More mature, better-tasting oranges will grow repeat buyers, group says
By CECILIA PARSONS
For the Capital Press
Declining navel orange consumption and a competitive nudge from the mandarin sector are spurring a movement by a citrus trade group to change minimum legal maturity standards for harvest.
The board of California Citrus Mutual unanimously decided to seek a rule change from California Department of Food and Agriculture that sets a "California Standard" as the new bar for navel orange harvest. The goal is higher early season navel quality for consumers. The move would end a minimum sugar-acid ratio standard in place since 1915.
Once the new standard has been explained to growers, there has been very little objection, said CCM spokesman Bob Blakely. About 50 growers, field supervisors and other industry representatives attended a meeting in Bakersfield on Jan. 13 to hear about the new standard, which is based on consumer approval rather than minimum sugar levels.
Since 1915, navel oranges that have not reached a minimum of 8:1 sugar-acid ratio have been turned away at the packinghouses. Most affected have been early maturing fruit grown in Kern County, although in some years other growers have also experienced low sugar levels in the early varieties.
Two other citrus-growing states, Florida and Texas, have slightly higher ratios. Simply raising the ratio to 9:1 will not increase consumer acceptability, Blakely said.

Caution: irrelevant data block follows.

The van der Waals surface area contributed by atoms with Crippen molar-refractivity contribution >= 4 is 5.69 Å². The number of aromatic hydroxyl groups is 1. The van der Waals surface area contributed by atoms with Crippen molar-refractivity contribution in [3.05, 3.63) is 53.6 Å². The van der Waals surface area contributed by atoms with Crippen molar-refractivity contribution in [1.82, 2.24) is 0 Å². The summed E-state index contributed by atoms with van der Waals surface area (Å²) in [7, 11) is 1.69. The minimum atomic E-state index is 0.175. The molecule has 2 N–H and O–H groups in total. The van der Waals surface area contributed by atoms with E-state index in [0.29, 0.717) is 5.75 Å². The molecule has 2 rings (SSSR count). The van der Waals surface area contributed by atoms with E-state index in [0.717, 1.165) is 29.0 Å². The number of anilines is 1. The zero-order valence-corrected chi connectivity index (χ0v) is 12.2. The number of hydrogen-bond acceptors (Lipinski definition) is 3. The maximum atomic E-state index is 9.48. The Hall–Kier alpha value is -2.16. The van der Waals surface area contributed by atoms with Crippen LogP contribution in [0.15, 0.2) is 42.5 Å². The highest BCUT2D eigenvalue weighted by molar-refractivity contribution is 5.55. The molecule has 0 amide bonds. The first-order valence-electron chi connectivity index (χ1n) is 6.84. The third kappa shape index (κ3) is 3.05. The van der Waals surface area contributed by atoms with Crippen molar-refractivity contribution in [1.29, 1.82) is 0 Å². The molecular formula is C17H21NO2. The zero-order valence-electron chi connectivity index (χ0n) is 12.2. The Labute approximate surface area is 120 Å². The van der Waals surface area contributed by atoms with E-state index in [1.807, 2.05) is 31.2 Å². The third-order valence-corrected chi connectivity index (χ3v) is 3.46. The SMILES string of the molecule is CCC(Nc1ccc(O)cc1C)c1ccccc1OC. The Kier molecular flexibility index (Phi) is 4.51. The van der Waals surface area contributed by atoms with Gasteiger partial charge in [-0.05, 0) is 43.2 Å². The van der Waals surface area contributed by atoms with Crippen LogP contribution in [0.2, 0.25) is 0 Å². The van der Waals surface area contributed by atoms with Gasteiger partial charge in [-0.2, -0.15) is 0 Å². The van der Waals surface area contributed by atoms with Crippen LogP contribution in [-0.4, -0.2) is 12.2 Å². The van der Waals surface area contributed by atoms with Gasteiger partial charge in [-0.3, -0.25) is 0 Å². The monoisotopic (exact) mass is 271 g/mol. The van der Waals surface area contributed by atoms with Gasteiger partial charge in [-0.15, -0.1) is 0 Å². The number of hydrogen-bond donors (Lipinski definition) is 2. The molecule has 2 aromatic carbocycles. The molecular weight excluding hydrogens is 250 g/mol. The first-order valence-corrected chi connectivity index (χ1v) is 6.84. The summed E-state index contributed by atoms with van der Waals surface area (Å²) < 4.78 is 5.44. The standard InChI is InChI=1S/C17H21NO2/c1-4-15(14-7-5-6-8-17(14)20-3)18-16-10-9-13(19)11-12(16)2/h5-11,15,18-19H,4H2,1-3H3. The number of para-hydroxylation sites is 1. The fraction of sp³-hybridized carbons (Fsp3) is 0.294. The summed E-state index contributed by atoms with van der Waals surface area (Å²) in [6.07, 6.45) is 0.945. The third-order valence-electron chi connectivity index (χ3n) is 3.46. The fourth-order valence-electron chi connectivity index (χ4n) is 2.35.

Don Roark, an Exeter-area grower and board member at CCM, said change is in order to stem the loss of sales due to fruit quality.
"If we don't listen to the consumer we're missing a big message," said Roark.
The move by CCM came after an independent study of consumer approval of navel orange flavor. The "California Standard" for maturity is based on research conducted by the Citrus Research Board. It showed that either of two other tests of the fruit is a better indicator of flavor than the simple 8:1 sugar acid ratio.
The 2008 study by the independent research firm confirmed that finding. In addition to determining the brix level of fruit, the juice samples are also tested for acidity.
Citing the consumer study, in 2010 the CCM board voted to pursue an effort to change the standard. In most years, the start of harvest for the earliest ripening varieties of navels will be delayed 7 to 10 days, said Blakely.
The industry expects that with sweeter-tasting fruit at the beginning of the season, consumers will come back for more. Studies have shown that when consumers buy oranges that are not palatable, they are less likely to buy more. Sales lost due to a delay of harvest will be made up when consumer find better-tasting fruit, Roark explained.
"What we're trying to do is eliminate an area of consumer dissatisfaction," he added.
The early navel season in the southern San Joaquin Valley typically begins in late October or early November. Tests for sugar levels is at its peak then, and tapers off by the end of December.
Tom Wollenman at LoBue Bros. Packing in Lindsay said they expect little impact on early fruit movement due to higher standards for maturity. Buyers are already demanding better tasting fruit, he said.
"This is a positive thing for the industry," he added.
California Citrus Mutual is drafting language for the new standard and will send it to CDFA and ask for a rule change. There will be a comment period and possibly a public hearing before the CDFA Secretary approves or denies the change.